Other companies might have better results. Finseca, a financial planners and life-insurance brokers trade group, has also retained Ricchetti regarding Biden’s proposed inheritance tax code changes that the group says would make it burdensome on those inheriting wealth. Finseca is right, mind you, but that’s not the point — the group’s take is that the best way to bend Biden’s ear is to pay a close family member of one of his closest advisers.

Jeff Ricchetti’s defense is that “I do not lobby my brother, nor have I lobbied the White House this quarter” and that he doesn’t plan to lobby the White House in the future, according to an email he sent to The Wall Street Journal. The White House also said the Ricchetti brothers don’t communicate about Jeff’s lobbying and that Steve recuses himself on any issue where Jeff is involved.

If Steve Ricchetti isn’t providing Jeff with some kind of entrée into Washington circles he didn’t heretofore have, however, either Jeff isn’t making that clear to prospective clients or he’s telling them a different story than he’s telling The Wall Street Journal.

“Ricchetti Inc. was registered to lobby for nine or fewer clients and earned less than $300,000 in each quarter between 2014 and September 2020, records show,” Bykowicz reported. “The firm lobbied for 15 clients and earned $850,000 in the quarter that ended June 30, according to the Tuesday filings.”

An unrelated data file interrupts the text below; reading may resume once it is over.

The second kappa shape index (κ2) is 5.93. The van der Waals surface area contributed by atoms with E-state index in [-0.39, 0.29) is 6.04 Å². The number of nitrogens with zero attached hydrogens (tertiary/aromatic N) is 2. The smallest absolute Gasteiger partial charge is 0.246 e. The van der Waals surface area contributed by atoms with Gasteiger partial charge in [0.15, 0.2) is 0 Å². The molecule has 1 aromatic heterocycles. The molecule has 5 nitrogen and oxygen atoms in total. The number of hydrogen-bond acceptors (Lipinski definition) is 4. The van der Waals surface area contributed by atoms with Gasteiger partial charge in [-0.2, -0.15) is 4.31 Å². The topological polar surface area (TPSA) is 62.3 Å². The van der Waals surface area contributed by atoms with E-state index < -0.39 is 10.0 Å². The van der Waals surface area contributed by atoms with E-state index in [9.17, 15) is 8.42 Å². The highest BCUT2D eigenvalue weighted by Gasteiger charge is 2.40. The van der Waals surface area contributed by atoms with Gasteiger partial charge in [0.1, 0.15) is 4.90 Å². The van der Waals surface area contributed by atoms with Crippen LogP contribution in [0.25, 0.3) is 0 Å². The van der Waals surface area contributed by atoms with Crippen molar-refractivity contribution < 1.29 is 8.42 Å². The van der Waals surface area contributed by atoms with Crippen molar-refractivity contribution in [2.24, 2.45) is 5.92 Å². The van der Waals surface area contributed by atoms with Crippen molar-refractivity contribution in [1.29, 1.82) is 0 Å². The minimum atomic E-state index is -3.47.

Jeff Ricchetti’s lobbying is just one worrying instance of relatives of those in Biden’s orbit getting jobs or financial windfalls they ordinarily wouldn’t.

The jobs department is where the arrant nepotism is particularly glaring. Secretary of State Antony Blinken’s wife, Evan Ryan, serves as the White House Cabinet secretary. Stephanie Psaki, sister of White House press secretary Jen Psaki, is now a senior adviser at the Department of Health and Human Services. National Security Advisor Jake Sullivan has three relatives employed by the administration.

Steve Ricchetti manages to be a repeat offender in this department, too: His son J.J. Ricchetti was hired fresh out of college as a special assistant in the Treasury Department. See if you can spot the difference in experience between J.J. and some of the other special assistants at the Treasury Department:

And while Hunter Biden might not have an office in the White House, he’s still making his money off the family name, as his finger-painting iPhone wallpaper-level artwork is set to sell for up to half a million dollars per piece, all with no transparency regarding who buys it.

Maybe we should have asked for a little more from the elder Biden than just a promise that none of his progeny would set up shop at 1600 Pennsylvania.

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C. Douglas Golden is a writer who splits his time between the United States and Southeast Asia. Specializing in political commentary and world affairs, he's written for Conservative Tribune and The Western Journal since 2014.
C. Douglas Golden is a writer who splits his time between the United States and Southeast Asia. Specializing in political commentary and world affairs, he's written for Conservative Tribune and The Western Journal since 2014. Aside from politics, he enjoys spending time with his wife, literature (especially British comic novels and modern Japanese lit), indie rock, coffee, Formula One and football (of both American and world varieties).
Morristown, New Jersey
Catholic University of America
Languages Spoken
English, Spanish
Topics of Expertise
American Politics, World Politics, Culture